Objective: To determine the association between hospital costs and risk-adjusted inpatient mortality among children undergoing surgery for congenital heart disease (CHD) in U.S. acute-care hospitals.
Data sources/study settings: Retrospective cohort study of 35,446 children in 2003, 2006, and 2009 Kids' Inpatient Database (KID).
Study design: Cross-sectional logistic regression of risk-adjusted inpatient mortality and hospital costs, adjusting for a variety of patient-, hospital-, and community-level confounders.
Data collection/extraction methods: We identified relevant discharges in the KID using the AHRQ Pediatric Quality Indicator for pediatric heart surgery mortality, and linked these records to hospital characteristics from American Hospital Association Surveys and community characteristics from the Census.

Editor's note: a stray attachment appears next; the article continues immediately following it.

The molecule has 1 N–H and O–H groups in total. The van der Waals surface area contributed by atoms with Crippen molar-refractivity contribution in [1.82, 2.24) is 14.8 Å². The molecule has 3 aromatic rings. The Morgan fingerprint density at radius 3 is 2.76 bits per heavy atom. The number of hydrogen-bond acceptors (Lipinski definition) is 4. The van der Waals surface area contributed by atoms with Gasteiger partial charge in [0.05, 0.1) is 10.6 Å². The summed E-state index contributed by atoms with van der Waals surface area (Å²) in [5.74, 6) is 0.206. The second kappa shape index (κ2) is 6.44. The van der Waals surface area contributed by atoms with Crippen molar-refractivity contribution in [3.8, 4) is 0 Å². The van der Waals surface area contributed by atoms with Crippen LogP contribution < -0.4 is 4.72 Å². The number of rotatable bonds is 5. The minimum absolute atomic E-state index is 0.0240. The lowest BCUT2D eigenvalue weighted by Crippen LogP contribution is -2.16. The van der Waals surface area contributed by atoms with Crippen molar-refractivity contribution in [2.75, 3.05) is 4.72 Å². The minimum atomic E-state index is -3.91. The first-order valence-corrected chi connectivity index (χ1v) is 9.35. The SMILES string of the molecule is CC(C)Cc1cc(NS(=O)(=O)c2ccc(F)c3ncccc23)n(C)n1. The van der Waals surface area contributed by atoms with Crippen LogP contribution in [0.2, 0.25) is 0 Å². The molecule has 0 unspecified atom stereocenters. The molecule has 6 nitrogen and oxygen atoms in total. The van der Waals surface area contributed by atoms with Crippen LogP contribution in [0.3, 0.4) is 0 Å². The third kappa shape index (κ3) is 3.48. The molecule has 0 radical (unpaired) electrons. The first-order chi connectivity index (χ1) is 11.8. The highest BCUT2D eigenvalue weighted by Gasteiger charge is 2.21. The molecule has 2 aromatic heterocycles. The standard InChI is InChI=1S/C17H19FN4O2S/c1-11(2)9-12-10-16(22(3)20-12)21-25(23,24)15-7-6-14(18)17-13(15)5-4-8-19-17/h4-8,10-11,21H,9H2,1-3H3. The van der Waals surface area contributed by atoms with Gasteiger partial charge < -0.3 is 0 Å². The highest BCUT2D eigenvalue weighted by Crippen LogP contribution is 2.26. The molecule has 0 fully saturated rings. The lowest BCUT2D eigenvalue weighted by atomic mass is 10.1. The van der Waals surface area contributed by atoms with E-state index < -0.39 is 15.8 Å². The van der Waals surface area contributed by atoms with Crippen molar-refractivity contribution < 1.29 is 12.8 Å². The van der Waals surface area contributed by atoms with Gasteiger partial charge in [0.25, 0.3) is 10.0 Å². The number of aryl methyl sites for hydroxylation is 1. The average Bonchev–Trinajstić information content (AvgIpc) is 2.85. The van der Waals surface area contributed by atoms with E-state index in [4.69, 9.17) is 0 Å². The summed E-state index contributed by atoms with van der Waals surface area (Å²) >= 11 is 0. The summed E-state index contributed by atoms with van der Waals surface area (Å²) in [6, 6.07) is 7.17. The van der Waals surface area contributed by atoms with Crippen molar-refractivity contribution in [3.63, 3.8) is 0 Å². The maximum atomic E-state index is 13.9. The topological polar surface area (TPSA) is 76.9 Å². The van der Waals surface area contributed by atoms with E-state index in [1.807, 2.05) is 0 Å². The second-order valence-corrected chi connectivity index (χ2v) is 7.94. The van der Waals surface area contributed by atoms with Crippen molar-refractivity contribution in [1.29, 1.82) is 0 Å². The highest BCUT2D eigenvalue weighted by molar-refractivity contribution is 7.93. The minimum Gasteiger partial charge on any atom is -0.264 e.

Principal findings: Children undergoing CHD surgery in higher cost hospitals had lower risk-adjusted inpatient mortality (p=.002). An increase from the 25th percentile of treatment costs to the 75th percentile was associated with a 13.6 percent reduction in risk-adjusted mortality.
Conclusions: Greater hospital costs are associated with lower risk-adjusted inpatient mortality for children undergoing CHD surgery. The specific mechanisms by which greater costs improve mortality merit further exploration.
Keywords: Health care costs; acute inpatient care; geographic variation; health policy; pediatrics; quality of care.
© Health Research and Educational Trust.